All the cool kids are doing it.

Yeah... it's science. Science kids are the coolest. And that's English... but only barely.

Here's another from the rejection collection for Sara's 2010 DRI photo work. Poor metering means this one was blindingly washed out, which makes it a good candidate for photoshop experimentation. From an albino to an almost normal-looking -- albeit, retrofitted in cross-processed color -- man, Paul Verburg, in one of our lysimeter pods.. And if you think the EcoCELLs are cool from a plant's point of view, you should see the underground tunneled domain that houses the maze of wires recording the lysimeter data. I'll have to ask for another opportunity to get down below and show you what goes on down there.

And now, finally, because I know you are here not because you adore us, but because you are hoping I'll toss around some more of my random and semi-useful informative facts.... here are some interesting tidbits that I know you'll find a use for these at your next cocktail party.
1) Girls are more likely to doubt their competence with math and science, though statistically they perform at an equal level to their male counterparts (perhaps due to a lack of support from generations of more traditional-role-oriented parents and teachers). Fascinating! Give your daughters a science kit, folks!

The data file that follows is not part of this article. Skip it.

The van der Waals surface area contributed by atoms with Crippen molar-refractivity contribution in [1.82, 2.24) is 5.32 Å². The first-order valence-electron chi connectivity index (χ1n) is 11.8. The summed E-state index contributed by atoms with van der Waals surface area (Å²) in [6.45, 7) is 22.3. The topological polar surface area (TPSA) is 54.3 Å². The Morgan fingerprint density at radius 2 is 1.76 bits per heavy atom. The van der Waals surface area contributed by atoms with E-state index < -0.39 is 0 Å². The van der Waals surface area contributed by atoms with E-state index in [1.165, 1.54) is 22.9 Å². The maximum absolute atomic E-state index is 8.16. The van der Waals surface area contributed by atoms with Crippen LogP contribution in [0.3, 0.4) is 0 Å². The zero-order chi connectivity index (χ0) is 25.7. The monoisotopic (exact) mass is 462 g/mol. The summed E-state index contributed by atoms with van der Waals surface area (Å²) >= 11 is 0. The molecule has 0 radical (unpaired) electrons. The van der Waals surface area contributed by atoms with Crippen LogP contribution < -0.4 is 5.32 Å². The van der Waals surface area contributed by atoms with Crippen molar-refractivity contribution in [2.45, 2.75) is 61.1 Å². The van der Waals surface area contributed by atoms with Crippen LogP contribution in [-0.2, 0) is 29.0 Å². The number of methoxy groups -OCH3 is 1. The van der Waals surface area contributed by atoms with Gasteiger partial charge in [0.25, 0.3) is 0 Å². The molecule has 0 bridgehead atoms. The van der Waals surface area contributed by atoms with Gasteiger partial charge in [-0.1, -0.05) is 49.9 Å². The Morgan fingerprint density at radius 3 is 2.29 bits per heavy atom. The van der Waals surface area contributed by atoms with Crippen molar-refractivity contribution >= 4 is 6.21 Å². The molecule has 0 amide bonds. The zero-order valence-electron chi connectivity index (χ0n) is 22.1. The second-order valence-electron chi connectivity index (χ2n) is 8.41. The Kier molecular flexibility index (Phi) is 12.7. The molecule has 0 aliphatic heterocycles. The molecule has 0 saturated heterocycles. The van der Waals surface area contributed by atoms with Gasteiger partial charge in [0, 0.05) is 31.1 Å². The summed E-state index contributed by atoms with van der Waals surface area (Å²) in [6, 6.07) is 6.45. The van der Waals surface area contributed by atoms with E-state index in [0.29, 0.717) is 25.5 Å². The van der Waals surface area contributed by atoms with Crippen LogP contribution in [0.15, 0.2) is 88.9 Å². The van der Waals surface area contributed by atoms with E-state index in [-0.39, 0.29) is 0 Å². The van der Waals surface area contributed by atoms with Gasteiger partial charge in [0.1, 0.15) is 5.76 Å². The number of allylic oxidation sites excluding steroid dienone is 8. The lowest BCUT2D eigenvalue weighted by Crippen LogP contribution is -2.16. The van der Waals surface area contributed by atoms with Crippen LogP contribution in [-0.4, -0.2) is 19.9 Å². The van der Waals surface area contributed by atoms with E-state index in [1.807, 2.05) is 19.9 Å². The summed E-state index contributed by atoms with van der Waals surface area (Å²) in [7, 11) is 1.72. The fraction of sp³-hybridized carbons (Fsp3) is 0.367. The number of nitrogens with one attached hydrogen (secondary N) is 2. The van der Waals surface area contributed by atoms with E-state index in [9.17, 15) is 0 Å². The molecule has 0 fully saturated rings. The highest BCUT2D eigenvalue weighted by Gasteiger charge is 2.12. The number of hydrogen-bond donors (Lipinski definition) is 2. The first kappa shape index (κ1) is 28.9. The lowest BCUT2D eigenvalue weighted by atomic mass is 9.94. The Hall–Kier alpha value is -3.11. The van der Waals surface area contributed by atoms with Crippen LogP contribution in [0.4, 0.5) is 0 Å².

2) While looking for interesting tidbits about the lack of adequate science education in schools in Nevada (yep, it doesn't even exist at the elementary level in many schools)... i got sidetracked. I think we'll allow that, so I ran with it. I can't even tell you how many random and nerdy science blogs I got lost on.... but it finally led me to this little website showcasing the apex of geekery: Starship Dimensions. Wow kids, wow.
3) Eyjafjallajokull has far too many "j"s in it to be pronounceable by a human. I would not advise looking for other geologic stories of interest in the scientific blogosphere during an active eruption.
4) Geodesy -- and you thought only geomorphologists got to study their geologic subjects in real-time. Turns out, the dip of the fault responsible for the recent 8.8 magnitude Chilean earthquake along the Nazca-South American plate convergence zone in February is such that vertical motion can have a large impact on global physics. Not only is this single quake responsible for shortening the length of an Earth day (sure, a mere 1.26 microseconds, vs. 6.8 as a result of the 9.1 Sumatran quake in 2004), but has probably thrown off the figure axis (line about which Earth's mass is symmetrically balanced while spinning) by a couple of centimeters. Sure sure, highly theoretical and subject to further modification, you say, but it's still a fascinating subject... (original JPL release here).

Are you bored yet? Over and out --S Pin It


Katie at: April 20, 2010 said...

I have no idea what that first paragraph says, but it makes you sound smart. That was the point, right?

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